Image via WikipediaI'm getting married in a couple of months, and my fiancee and I are reading a bunch of marriage and relationship books as part of our preparation. It's a dangerous quest proceeding from a flawed premise (the gulf between relationships and writing about relationships is wide; the differences between a particular relationship and books about relationships generally are huge), but it's been an eye-opening experience, by turns enlightening, frustrating, and tedious.
As a result I'm finally reading The Selling of the President 1968 by Joe McGinniss. I snagged a copy out of the free bin at Mesa Public Library some time in the grey blurry past and I've been meaning to get around to it for some time.
I've been fascinated by Richard Nixon for years, I think partly due to having read at least two volumes of the Stephen Ambrose's Nixon biography. He's the first President I remember, the one who ended the war in Vietnam, and frankly I think he's the most important person in American politics between about 1948 and 1980.
The McGinniss book is about the 1968 campaign, and it's one of the first "you are there" campaign stories I'm aware of, written during the campaign by an outsider and published immediately thereafter. It isn't about the campaign so much as it is about the television commercials and how they were produced. McGinniss spends his time with the media guys, the ones producing commercials and half-hour panel discussions, as opposed to Nixon himself and his handlers.
Nixon was suspicious of television, having lost the 1960 campaign to Kennedy due at least partly to having not looked good during their televised debates. He was already a mature politician, having already been Congressman, Senator, and Vice President, and his actual opinions and values weren't about to change, but he was chastened by his loss to Kennedy and so he was willing to work with his television people (advertisers, basically, with at least one of them hailing from the same ad agency that later employed Michael Gates Gill of Starbucks fame), but just enough to win. McGinnis, because he's looking at the campaign from the media side, holds Nixon at arms' length and lets the media guys tell their stories.
Nixon was bringing 1950s sensibilities to what was a very Sixties campaign, and was comfortable with people like Bud Wilkinson, John Wayne, and Connie Francis. His ad men instead want to produce updated Daisy ads, successions of trite but effective mood-creating moments, informed by documentaries, mostly. They're hired hands, and they tend to produce ads consistent with their values that are then reconsidered by the Nixon political people. They produce ads that suggest undertones of racial harmony, or at least confrontation of racial issues, then have them toned down by people who want to reach out to Wallace supporters. They produce ads that make reference to ending the war in Vietnam, then have them toned down to avoid alienating war supporters. And in all of this it gradually becomes clear that to McGinnis's eye Nixon is less concerned about any of the issues his campaign stresses than in winning the election.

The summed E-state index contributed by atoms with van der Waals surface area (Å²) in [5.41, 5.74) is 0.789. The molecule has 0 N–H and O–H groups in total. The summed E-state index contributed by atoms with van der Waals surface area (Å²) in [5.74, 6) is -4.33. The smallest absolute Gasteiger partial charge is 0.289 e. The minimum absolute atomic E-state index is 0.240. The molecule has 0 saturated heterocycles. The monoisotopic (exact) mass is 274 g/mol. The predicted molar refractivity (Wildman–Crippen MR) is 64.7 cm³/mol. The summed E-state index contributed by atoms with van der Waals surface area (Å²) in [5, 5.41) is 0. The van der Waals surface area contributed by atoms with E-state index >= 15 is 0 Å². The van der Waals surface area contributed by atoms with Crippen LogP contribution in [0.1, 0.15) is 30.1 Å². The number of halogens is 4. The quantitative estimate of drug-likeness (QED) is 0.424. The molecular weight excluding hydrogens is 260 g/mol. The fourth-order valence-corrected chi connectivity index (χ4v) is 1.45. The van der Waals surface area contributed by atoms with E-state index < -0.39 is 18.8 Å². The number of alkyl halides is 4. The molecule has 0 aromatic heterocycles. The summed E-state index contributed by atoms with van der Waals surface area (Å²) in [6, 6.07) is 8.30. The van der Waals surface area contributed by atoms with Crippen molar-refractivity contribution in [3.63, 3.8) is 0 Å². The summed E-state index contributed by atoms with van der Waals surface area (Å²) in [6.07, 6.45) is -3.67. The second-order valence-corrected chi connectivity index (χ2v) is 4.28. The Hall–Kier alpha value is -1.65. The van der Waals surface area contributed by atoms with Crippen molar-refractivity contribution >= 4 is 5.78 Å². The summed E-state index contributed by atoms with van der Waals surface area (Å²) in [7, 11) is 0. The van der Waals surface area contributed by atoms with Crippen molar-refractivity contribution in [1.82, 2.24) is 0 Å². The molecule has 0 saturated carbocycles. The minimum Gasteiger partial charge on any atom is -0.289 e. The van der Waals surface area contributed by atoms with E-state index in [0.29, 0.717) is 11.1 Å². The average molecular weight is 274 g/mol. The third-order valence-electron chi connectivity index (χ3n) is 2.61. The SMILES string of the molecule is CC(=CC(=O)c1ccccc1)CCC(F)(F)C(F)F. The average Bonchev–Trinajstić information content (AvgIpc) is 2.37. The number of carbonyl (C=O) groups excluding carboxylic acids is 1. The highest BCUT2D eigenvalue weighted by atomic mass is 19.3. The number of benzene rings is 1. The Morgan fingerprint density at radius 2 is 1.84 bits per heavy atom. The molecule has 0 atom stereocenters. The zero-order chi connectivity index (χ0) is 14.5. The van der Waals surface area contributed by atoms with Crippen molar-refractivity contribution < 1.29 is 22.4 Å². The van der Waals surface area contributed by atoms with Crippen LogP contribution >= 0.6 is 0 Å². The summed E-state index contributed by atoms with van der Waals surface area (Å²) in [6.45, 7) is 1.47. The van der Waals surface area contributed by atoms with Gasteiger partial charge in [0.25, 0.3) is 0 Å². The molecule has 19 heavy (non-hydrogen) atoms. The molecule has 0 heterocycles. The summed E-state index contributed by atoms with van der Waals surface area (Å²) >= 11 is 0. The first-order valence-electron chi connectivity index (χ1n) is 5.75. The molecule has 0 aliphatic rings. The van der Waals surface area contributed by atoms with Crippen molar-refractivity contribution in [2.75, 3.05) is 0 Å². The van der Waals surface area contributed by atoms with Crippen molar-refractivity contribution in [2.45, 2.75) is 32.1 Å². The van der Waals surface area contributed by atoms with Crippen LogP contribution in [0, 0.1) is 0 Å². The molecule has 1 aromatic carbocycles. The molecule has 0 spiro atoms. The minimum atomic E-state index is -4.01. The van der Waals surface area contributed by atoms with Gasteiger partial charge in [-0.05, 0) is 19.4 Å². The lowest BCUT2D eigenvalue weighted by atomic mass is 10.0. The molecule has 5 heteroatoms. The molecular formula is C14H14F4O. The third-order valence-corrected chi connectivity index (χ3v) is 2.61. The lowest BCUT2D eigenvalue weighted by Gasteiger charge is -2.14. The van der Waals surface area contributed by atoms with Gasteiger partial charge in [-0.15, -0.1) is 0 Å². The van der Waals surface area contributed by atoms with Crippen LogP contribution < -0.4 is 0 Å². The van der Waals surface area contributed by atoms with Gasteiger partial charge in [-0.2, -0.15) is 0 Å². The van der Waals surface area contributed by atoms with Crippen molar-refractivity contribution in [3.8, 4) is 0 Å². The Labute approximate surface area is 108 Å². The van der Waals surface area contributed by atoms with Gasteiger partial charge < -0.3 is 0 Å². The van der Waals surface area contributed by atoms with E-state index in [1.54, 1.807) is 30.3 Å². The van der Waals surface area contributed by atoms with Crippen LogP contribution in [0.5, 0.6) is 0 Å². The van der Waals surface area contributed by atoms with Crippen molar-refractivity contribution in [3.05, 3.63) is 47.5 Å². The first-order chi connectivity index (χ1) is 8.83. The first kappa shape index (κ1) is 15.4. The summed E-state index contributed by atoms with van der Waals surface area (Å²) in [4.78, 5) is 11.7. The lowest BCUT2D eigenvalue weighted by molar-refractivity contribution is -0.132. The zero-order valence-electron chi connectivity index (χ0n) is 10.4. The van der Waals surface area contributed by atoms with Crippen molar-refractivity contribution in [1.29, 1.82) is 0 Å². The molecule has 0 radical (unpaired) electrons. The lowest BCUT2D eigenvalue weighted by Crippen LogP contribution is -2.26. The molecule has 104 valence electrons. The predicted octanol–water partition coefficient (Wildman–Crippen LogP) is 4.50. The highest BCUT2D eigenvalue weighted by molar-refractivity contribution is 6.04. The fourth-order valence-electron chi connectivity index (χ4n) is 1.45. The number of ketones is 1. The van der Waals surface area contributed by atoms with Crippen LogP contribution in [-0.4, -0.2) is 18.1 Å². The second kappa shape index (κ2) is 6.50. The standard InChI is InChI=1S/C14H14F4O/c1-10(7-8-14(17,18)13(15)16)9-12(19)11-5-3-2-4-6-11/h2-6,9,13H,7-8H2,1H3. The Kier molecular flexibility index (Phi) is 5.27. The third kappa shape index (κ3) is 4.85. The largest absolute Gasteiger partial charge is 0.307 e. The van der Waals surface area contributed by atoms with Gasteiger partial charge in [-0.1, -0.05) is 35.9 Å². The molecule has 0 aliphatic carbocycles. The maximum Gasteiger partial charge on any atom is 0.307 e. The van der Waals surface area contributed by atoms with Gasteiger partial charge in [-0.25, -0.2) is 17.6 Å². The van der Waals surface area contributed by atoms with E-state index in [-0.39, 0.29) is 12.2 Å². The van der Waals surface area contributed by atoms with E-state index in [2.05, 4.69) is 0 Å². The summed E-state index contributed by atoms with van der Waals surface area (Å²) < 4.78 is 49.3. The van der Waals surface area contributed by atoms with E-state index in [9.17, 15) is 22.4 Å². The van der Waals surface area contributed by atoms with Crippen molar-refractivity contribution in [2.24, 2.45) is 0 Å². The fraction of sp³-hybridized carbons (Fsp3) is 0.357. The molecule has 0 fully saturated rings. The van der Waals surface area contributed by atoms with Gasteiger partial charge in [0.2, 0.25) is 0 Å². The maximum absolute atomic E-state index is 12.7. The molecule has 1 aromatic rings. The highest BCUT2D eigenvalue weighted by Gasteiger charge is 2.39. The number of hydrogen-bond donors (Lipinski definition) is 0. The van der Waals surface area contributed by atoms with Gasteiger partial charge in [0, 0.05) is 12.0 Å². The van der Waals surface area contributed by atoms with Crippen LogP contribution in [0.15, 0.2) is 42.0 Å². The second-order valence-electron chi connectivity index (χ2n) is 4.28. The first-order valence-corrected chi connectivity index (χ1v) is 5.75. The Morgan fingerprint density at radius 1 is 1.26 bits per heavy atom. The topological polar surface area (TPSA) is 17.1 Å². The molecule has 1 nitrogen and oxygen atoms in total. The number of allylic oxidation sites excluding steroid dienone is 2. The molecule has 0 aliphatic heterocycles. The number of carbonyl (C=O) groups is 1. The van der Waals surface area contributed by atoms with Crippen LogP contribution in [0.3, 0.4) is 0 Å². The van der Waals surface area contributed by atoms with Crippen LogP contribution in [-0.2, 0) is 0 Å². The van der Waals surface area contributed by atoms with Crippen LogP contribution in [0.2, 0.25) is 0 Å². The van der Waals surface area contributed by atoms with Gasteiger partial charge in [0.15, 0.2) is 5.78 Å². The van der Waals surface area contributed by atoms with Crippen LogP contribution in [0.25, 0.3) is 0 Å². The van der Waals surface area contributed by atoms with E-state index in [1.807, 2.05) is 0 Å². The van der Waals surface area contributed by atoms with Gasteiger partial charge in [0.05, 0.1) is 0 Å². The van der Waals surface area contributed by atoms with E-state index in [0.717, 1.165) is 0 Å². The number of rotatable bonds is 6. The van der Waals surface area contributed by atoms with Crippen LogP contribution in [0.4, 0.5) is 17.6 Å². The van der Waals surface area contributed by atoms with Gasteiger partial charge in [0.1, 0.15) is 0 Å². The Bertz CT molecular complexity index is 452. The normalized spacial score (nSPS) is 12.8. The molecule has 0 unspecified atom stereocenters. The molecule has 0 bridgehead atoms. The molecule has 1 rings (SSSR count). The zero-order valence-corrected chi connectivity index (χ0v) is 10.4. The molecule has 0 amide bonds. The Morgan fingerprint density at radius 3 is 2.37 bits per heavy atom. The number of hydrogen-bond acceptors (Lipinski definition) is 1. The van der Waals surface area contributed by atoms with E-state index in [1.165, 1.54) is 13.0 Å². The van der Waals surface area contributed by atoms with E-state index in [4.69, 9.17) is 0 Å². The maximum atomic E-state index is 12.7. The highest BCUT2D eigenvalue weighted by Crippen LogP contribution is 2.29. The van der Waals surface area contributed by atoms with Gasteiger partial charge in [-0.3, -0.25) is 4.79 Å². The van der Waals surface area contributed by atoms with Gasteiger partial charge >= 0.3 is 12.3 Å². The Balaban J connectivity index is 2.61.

All of this stuff is so new and borderline naive in 1968 that it makes for compelling reading. The idea that television time is expensive is a surprise to some of the characters, as is the fact that the crowds in Nixon's half-hour panel discussions are all Nixon supporters, or that the discussions are assembled to accommodate the eye of the camera much more than the people in the audience. McGinnis seems by turns surprised and fascinated at the power of television, and the terrible things it appears to be doing to the process of choosing a President.
Also interesting are the portrayals of Roger Ailes, Pat Buchanan, and Kevin Phillips. Man that was a long time ago.